Nick Josefowitz, a board member at JCRC, was another volunteer returning to PHC for his second year. He came back in part because working as an escort and helping people find their way around the event was incredibly rewarding, he said.
“It’s amazing how many different services are offered, but it can also be a bit overwhelming,” he said. “And as you escort them around, the stories you hear are just so heartbreaking. People who were promised a job in San Francisco and when they moved here, the job wasn’t here. People who, through no fault of their own, find themselves out on the street. I escorted one woman who’d just been kicked out of the house by her long-term boyfriend, and she simply had nowhere else to go.”
Viewed from the balcony seats, the auditorium floor was a sight to behold. A long table offered piles of books, from adult best-sellers to kids’ picture books. At a wheelchair repair station, volunteers worked on canes, walkers and chairs. At the massage station, homeless men and women surrendered their aching bodies to the capable hands of professional massage therapists. A donation bin collected socks; PHC was shooting for a total of 2,000 pairs. (Socks help to prevent foot ailments exacerbated by ill-fitting shoes, wet feet or constant standing.) A San Francisco Food Bank table offered bags of groceries. In another corner, Singers of the Street, a choir made up of San Francisco homeless residents, sang holiday songs.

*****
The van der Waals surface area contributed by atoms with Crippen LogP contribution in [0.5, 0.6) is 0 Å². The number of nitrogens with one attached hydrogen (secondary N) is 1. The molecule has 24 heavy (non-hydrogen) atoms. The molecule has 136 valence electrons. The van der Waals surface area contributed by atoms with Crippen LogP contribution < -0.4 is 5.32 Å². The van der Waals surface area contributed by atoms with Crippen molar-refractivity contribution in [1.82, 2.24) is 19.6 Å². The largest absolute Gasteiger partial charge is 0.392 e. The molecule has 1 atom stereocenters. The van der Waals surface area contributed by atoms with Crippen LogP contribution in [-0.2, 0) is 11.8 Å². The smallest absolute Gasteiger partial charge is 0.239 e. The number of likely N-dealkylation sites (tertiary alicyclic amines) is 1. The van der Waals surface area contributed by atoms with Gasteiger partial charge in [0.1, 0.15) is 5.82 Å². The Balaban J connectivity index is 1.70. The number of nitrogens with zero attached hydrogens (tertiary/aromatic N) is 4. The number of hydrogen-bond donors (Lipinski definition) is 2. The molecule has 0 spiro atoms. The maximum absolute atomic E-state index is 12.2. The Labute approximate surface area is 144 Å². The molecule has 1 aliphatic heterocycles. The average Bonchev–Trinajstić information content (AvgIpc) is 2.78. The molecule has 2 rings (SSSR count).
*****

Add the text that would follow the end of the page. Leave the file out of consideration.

Since its founding, PHC has been replicated in 260 cities across the U.S., as well as in Australia and Canada. In San Francisco, the organization reported that, as of December 2012, some 45,524 volunteers had provided services to 67,605 homeless and low-income San Franciscans.
Emil Knopf, 80, is a Holocaust survivor, a past president of the Jewish fraternal organization B’nai B’rith, and a repeat PHC volunteer. Working as a client escort on Dec. 11, he greeted everyone he was tasked with showing around — many of them men much taller and more physically able than him — with a warm smile. Earlier in the morning at the Jewish learning session, looking over the three passages of text, participants had been asked to share which resonated with them and why. Knopf had pointed to the words penned by Raphael:
“We Jews know what it means to be homeless. By the end of the Holocaust, 6 million Jews had been exterminated and millions more uprooted from their homes all over Europe … during the 15th to 18th centuries, 15 to 25 percent of the Jewish community were either paupers or unemployed.”
But when asked what drew him to the event, Knopf simply smiled and replied, “I like to stay involved.”
For Josefowitz, taking part in the volunteer work as a member of the Jewish community made it especially meaningful. “I think it’s really powerful the way the Jewish community gets involved,” he said. “Tikkun olam is such a core part of our identity. And on a personal level, being able to combine learning and spiritual engagement with service work means a lot. I think days like this help people realize that they do have the time to do something: If you can only give half a day once a year, do that. It does mean something.”
Echoed volunteer Franklin: “My rabbi once said something that was very impactful, which was ‘Even if you don’t feel like you have anything to offer to solve homelessness, you can look a person in the eye and say hello.’ And I think about that here. Because that does make a difference. You can recognize that we’re all just people.”
on the cover
Project Homeless Connect, Bill Graham Civic Auditorium